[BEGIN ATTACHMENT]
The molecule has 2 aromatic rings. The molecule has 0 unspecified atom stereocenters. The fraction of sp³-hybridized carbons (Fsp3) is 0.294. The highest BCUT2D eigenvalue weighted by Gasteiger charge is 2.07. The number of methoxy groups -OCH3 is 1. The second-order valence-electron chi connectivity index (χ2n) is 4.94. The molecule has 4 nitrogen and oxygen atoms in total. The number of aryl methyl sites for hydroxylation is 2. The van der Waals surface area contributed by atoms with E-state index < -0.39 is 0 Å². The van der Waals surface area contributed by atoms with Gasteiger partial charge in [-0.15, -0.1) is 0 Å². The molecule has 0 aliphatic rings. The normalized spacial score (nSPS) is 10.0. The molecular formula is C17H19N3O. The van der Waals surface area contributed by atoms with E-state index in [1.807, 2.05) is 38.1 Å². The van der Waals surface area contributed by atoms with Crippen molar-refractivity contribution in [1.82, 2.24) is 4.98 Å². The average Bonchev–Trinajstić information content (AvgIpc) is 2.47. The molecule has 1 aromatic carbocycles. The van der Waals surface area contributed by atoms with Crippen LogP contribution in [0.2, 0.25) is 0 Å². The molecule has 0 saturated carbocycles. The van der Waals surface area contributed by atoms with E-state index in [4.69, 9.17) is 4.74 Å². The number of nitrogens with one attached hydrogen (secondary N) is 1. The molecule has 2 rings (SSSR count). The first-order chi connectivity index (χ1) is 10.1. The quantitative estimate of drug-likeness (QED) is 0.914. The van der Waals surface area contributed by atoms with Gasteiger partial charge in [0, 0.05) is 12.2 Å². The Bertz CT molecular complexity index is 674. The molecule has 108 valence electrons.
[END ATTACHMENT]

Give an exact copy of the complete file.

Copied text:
The molecule has 2 aromatic rings. The molecule has 0 unspecified atom stereocenters. The fraction of sp³-hybridized carbons (Fsp3) is 0.294. The highest BCUT2D eigenvalue weighted by Gasteiger charge is 2.07. The number of methoxy groups -OCH3 is 1. The second-order valence-electron chi connectivity index (χ2n) is 4.94. The molecule has 4 nitrogen and oxygen atoms in total. The number of aryl methyl sites for hydroxylation is 2. The van der Waals surface area contributed by atoms with E-state index < -0.39 is 0 Å². The van der Waals surface area contributed by atoms with Gasteiger partial charge in [-0.15, -0.1) is 0 Å². The molecule has 0 aliphatic rings. The normalized spacial score (nSPS) is 10.0. The molecular formula is C17H19N3O. The van der Waals surface area contributed by atoms with E-state index in [1.807, 2.05) is 38.1 Å². The van der Waals surface area contributed by atoms with Crippen molar-refractivity contribution in [1.82, 2.24) is 4.98 Å². The average Bonchev–Trinajstić information content (AvgIpc) is 2.47. The molecule has 1 aromatic carbocycles. The van der Waals surface area contributed by atoms with Crippen LogP contribution in [0.2, 0.25) is 0 Å². The molecule has 0 saturated carbocycles. The van der Waals surface area contributed by atoms with E-state index in [4.69, 9.17) is 4.74 Å². The number of nitrogens with one attached hydrogen (secondary N) is 1. The molecule has 2 rings (SSSR count). The first-order chi connectivity index (χ1) is 10.1. The quantitative estimate of drug-likeness (QED) is 0.914. The van der Waals surface area contributed by atoms with Gasteiger partial charge in [0, 0.05) is 12.2 Å². The Bertz CT molecular complexity index is 674. The molecule has 108 valence electrons.